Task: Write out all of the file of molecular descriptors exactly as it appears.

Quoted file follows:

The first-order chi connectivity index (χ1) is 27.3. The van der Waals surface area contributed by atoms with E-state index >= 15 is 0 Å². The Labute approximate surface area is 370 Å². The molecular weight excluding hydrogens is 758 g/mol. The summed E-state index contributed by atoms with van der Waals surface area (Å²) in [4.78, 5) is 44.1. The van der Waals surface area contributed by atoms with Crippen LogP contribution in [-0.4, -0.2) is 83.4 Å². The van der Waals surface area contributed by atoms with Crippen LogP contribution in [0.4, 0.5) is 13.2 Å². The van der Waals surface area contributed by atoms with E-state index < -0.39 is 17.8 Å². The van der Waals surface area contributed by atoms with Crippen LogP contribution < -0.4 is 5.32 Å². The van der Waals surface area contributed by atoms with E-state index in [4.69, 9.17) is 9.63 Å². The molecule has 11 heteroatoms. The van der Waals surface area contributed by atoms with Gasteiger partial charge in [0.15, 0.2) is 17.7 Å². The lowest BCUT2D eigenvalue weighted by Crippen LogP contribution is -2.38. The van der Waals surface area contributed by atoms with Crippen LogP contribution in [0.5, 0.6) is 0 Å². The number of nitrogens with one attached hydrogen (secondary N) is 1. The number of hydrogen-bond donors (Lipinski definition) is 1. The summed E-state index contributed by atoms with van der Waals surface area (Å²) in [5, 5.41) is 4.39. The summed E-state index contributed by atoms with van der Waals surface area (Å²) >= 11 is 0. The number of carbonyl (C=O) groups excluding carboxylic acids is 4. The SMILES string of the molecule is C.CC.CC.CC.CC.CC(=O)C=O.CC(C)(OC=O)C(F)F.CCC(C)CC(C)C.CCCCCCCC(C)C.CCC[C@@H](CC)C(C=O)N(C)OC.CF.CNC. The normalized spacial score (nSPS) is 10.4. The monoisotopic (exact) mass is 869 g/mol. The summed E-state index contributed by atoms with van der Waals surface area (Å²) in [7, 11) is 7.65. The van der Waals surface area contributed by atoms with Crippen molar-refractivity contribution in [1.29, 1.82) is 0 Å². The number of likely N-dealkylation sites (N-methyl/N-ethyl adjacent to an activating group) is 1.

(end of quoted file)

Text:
The first-order chi connectivity index (χ1) is 27.3. The van der Waals surface area contributed by atoms with E-state index >= 15 is 0 Å². The Labute approximate surface area is 370 Å². The molecular weight excluding hydrogens is 758 g/mol. The summed E-state index contributed by atoms with van der Waals surface area (Å²) in [4.78, 5) is 44.1. The van der Waals surface area contributed by atoms with Crippen LogP contribution in [-0.4, -0.2) is 83.4 Å². The van der Waals surface area contributed by atoms with Crippen LogP contribution in [0.4, 0.5) is 13.2 Å². The van der Waals surface area contributed by atoms with E-state index < -0.39 is 17.8 Å². The van der Waals surface area contributed by atoms with Crippen LogP contribution < -0.4 is 5.32 Å². The van der Waals surface area contributed by atoms with E-state index in [4.69, 9.17) is 9.63 Å². The molecule has 11 heteroatoms. The van der Waals surface area contributed by atoms with Gasteiger partial charge in [0.15, 0.2) is 17.7 Å². The lowest BCUT2D eigenvalue weighted by Crippen LogP contribution is -2.38. The van der Waals surface area contributed by atoms with Crippen LogP contribution in [0.5, 0.6) is 0 Å². The number of nitrogens with one attached hydrogen (secondary N) is 1. The number of hydrogen-bond donors (Lipinski definition) is 1. The summed E-state index contributed by atoms with van der Waals surface area (Å²) in [5, 5.41) is 4.39. The summed E-state index contributed by atoms with van der Waals surface area (Å²) >= 11 is 0. The number of carbonyl (C=O) groups excluding carboxylic acids is 4. The SMILES string of the molecule is C.CC.CC.CC.CC.CC(=O)C=O.CC(C)(OC=O)C(F)F.CCC(C)CC(C)C.CCCCCCCC(C)C.CCC[C@@H](CC)C(C=O)N(C)OC.CF.CNC. The normalized spacial score (nSPS) is 10.4. The monoisotopic (exact) mass is 869 g/mol. The summed E-state index contributed by atoms with van der Waals surface area (Å²) in [7, 11) is 7.65. The van der Waals surface area contributed by atoms with Crippen molar-refractivity contribution in [1.29, 1.82) is 0 Å². The number of likely N-dealkylation sites (N-methyl/N-ethyl adjacent to an activating group) is 1.